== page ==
CBG is another cannabinoid found in the cannabis plant alongside THC and CBD. It is sometimes referred to as ‘the mother of all cannabinoids’ because it is the precursor to CBD and other cannabinoids.

There is very little CBG in plants, often as low as one per cent, making it more expensive than CBD products, as CBD is much more available. CBG tends to be made from younger plants, which contain a higher percentage. THC and CBD both begin life as CBGA before maturing.

It is thought to work the same as CBD in that it interacts with our endocannabinoid system via receptors that are found all over the body. In particular, it may bind to the CB1 receptors in our nervous system or CB2 receptors in our immune system. In recent studies, CBG has been shown to have the potential for preventing Covid-19 infections from entering the body and shows promise as an ingredient for skincare aimed at helping dry skin conditions.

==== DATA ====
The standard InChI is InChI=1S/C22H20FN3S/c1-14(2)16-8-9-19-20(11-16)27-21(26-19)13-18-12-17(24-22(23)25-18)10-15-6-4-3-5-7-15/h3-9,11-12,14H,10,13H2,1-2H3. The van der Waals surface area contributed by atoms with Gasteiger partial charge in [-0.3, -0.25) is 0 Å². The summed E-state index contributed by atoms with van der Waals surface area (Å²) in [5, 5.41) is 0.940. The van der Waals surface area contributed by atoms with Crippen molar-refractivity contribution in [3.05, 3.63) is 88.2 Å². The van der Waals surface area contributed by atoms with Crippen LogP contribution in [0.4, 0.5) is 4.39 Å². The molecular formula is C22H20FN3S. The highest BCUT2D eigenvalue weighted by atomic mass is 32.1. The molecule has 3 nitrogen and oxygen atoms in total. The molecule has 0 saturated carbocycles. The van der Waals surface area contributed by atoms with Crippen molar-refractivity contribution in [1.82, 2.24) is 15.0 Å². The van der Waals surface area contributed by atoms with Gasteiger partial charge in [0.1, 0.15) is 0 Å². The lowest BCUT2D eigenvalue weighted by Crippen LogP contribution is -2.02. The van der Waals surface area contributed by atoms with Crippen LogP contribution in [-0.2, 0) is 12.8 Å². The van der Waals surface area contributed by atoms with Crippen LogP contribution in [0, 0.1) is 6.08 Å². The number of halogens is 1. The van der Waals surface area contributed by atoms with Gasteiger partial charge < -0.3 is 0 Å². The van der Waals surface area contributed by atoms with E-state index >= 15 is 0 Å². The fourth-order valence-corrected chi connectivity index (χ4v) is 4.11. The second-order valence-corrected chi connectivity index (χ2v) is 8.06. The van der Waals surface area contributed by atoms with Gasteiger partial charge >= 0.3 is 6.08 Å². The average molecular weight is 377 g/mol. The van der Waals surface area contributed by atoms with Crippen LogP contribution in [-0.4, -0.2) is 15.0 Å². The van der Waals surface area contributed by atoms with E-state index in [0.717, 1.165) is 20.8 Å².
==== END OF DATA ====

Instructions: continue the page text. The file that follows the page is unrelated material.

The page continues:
There are no direct studies on CBG for ADHD, although there are some which focus on CBD and CBN.

“I was emotionally drained and completely without energy, cannabis helped me to get the rest I needed,” Stephen said.

“I found a store that sold CBD so I tried that before trying THC but it wasn’t beneficial for me. I didn’t feel an effect until I started using CBG.”

He continued: “It was an instant change in the way my body and mind reacted to the cannabis. I started to mix CBD in there too. I no longer felt exhausted or tired, instead I found I was motivated, always excited and got lots of work done.”

Stephen began to join Irish cannabis activism, which is calling for reform to the medical cannabis access programme (MCAP) and for the legalisation of recreational use.

Currently, ADHD is not a condition which can be legally prescribed for under the MCAP programme. While in Northern Ireland and the UK, this is not the case and patients can apply for a prescription, Southern Irish patients who live in these regions, cannot take their prescription into Ireland without risking arrest or seizure at customs.